Economy & Business

The Corner

What John Oliver’s ‘Debt Forgiveness’ Actually Meant

The Internet loves John Oliver. This is no secret: Visit the front page of reddit the day after one of his “takedowns” to see the denizens of that web page gush over him. And it was no different on Monday, the day after Oliver “forgave” $15 million in medical debt.

In short, here’s what happened. As part of his segment on debt collectors, Oliver formed his own debt-collection company. Through that company, he then bought just under $15 million in medical debt — the debt of about 9,000 people — for $60,000. Once that debt had been bought, Oliver forgave it. Then, in a moment of self-adulation, he showered the stage with dollar bills as a symbol of his good act.

Here’s the thing. Oliver didn’t actually buy $15 million in medical debt, as news stories would have you believe. Instead, he bought the right to collect $15 million in medical debt. The debt “forgiveness” was, in reality, Oliver choosing not to exercise his right to collect that debt.

So no, John Oliver didn’t “give away” $15 million, at least not by any normal definition of the phrase “give away.” And using the term “forgiveness” seems a bit off, too — even a piece that claims Oliver gave away $15 million notes in the second sentence that the debts were “so old they could no longer be recovered in court.” Even if he wanted to collect the debt, he couldn’t, since the statute of limitations on them has already expired. What did Oliver really do? He spent $60,000 to forgo the right to collect $15 million in debt that he couldn’t force debtors to pay in the first place.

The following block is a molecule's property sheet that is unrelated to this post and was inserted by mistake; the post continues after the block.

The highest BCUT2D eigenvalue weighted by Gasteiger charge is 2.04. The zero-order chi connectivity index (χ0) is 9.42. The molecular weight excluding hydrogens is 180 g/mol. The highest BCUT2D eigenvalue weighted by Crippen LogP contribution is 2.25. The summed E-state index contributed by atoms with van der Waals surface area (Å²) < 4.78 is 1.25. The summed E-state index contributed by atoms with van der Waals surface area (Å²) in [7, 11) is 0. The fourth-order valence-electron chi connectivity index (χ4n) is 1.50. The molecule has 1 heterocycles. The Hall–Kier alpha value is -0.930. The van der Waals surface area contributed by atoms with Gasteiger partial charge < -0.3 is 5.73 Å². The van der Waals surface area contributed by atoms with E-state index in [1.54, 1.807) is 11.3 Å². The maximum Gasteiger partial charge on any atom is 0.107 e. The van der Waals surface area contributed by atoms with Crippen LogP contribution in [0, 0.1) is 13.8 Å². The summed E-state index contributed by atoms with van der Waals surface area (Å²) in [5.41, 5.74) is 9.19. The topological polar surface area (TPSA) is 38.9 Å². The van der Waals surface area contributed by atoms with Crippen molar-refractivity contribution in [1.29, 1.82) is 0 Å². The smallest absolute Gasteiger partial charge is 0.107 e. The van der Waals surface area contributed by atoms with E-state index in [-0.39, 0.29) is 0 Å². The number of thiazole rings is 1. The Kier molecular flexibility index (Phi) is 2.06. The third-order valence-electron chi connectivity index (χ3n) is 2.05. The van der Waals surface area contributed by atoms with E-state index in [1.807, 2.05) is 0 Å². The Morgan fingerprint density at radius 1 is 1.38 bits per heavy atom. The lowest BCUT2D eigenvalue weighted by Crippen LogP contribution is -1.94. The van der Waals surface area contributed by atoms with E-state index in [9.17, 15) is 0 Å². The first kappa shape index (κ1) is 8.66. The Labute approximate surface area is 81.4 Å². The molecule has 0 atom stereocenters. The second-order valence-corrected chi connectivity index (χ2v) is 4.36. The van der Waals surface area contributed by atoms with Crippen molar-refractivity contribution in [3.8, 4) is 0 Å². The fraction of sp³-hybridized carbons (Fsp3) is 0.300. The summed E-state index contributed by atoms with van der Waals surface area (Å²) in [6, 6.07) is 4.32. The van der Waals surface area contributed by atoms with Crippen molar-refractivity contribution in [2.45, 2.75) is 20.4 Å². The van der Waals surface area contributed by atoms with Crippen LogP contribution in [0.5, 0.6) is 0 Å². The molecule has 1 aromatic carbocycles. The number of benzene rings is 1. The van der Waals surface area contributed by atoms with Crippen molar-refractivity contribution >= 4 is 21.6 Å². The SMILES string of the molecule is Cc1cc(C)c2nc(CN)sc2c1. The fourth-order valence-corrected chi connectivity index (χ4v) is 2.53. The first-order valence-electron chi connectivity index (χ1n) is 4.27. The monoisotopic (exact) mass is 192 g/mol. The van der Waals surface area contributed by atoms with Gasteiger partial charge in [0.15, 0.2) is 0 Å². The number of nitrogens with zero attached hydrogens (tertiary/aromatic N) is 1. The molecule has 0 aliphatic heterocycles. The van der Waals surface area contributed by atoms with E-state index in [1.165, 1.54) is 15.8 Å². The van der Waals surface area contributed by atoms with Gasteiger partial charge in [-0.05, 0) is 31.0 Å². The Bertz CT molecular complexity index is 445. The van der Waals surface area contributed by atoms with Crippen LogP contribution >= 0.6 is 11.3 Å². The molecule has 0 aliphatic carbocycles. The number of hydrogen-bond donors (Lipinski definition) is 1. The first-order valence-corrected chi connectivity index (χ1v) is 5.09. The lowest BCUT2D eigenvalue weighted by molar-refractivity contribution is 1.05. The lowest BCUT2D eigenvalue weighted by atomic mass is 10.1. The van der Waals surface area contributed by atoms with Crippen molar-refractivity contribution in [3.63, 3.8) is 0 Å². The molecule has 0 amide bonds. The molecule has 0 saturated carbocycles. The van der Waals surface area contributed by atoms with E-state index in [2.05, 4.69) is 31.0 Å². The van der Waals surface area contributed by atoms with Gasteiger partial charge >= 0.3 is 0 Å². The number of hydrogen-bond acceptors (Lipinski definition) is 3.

Of course, there’s no such thing as free money, and somebody has to cover the $15 million in debt that has gone unpaid (and would have gone unpaid regardless of Oliver’s stunt). As Joe Carter argues, the cost of unpaid debt is passed on to hospitals, who in turn pass it on to their patients in the form of higher taxes, higher prices for care, and higher insurance costs. In fact, those costs had already been passed on to consumers before Oliver even considered “forgiving” the debt.

Oliver’s debt forgiveness sure makes him look good — and probably makes his show’s religious watchers feel good — but it does practically nothing in terms of actual, real-world effects. Let this be a lesson in not taking late-night comedians-cum-TV-hosts at their word. 

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